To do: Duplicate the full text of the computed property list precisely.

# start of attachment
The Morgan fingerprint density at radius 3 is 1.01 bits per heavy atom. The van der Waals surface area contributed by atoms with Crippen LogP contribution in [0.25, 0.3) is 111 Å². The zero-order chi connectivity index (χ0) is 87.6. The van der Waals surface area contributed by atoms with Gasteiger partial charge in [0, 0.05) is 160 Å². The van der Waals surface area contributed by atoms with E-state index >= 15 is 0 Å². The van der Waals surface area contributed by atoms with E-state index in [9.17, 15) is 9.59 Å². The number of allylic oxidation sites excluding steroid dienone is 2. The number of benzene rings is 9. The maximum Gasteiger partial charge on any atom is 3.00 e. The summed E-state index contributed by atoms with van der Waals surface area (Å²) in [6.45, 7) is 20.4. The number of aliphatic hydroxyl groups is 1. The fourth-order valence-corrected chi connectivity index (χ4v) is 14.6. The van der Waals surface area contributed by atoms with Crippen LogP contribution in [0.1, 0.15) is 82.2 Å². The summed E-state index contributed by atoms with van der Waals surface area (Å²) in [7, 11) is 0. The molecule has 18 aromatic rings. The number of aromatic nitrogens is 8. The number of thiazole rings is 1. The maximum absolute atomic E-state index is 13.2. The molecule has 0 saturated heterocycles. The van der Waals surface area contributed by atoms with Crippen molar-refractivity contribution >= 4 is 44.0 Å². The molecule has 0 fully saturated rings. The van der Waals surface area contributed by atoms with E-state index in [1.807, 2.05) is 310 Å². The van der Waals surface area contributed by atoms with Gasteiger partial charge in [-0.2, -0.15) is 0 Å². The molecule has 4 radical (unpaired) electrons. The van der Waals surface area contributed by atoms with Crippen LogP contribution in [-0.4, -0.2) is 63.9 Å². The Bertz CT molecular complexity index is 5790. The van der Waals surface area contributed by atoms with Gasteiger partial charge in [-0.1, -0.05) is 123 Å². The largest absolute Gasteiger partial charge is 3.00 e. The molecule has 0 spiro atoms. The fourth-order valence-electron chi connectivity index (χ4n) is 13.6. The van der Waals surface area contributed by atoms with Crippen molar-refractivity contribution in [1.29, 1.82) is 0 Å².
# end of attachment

The Morgan fingerprint density at radius 3 is 1.01 bits per heavy atom. The van der Waals surface area contributed by atoms with Crippen LogP contribution in [0.25, 0.3) is 111 Å². The zero-order chi connectivity index (χ0) is 87.6. The van der Waals surface area contributed by atoms with Gasteiger partial charge in [0, 0.05) is 160 Å². The van der Waals surface area contributed by atoms with E-state index >= 15 is 0 Å². The van der Waals surface area contributed by atoms with E-state index in [9.17, 15) is 9.59 Å². The number of allylic oxidation sites excluding steroid dienone is 2. The number of benzene rings is 9. The maximum Gasteiger partial charge on any atom is 3.00 e. The summed E-state index contributed by atoms with van der Waals surface area (Å²) in [6.45, 7) is 20.4. The number of aliphatic hydroxyl groups is 1. The fourth-order valence-corrected chi connectivity index (χ4v) is 14.6. The van der Waals surface area contributed by atoms with Crippen LogP contribution in [0.1, 0.15) is 82.2 Å². The summed E-state index contributed by atoms with van der Waals surface area (Å²) in [7, 11) is 0. The molecule has 18 aromatic rings. The number of aromatic nitrogens is 8. The number of thiazole rings is 1. The maximum absolute atomic E-state index is 13.2. The molecule has 0 saturated heterocycles. The van der Waals surface area contributed by atoms with Crippen molar-refractivity contribution >= 4 is 44.0 Å². The molecule has 0 fully saturated rings. The van der Waals surface area contributed by atoms with E-state index in [1.807, 2.05) is 310 Å². The van der Waals surface area contributed by atoms with Gasteiger partial charge in [-0.2, -0.15) is 0 Å². The molecule has 4 radical (unpaired) electrons. The van der Waals surface area contributed by atoms with Crippen LogP contribution in [-0.4, -0.2) is 63.9 Å². The Bertz CT molecular complexity index is 5790. The van der Waals surface area contributed by atoms with Gasteiger partial charge in [-0.1, -0.05) is 123 Å². The largest absolute Gasteiger partial charge is 3.00 e. The molecule has 0 spiro atoms. The fourth-order valence-electron chi connectivity index (χ4n) is 13.6. The van der Waals surface area contributed by atoms with Crippen molar-refractivity contribution in [1.29, 1.82) is 0 Å².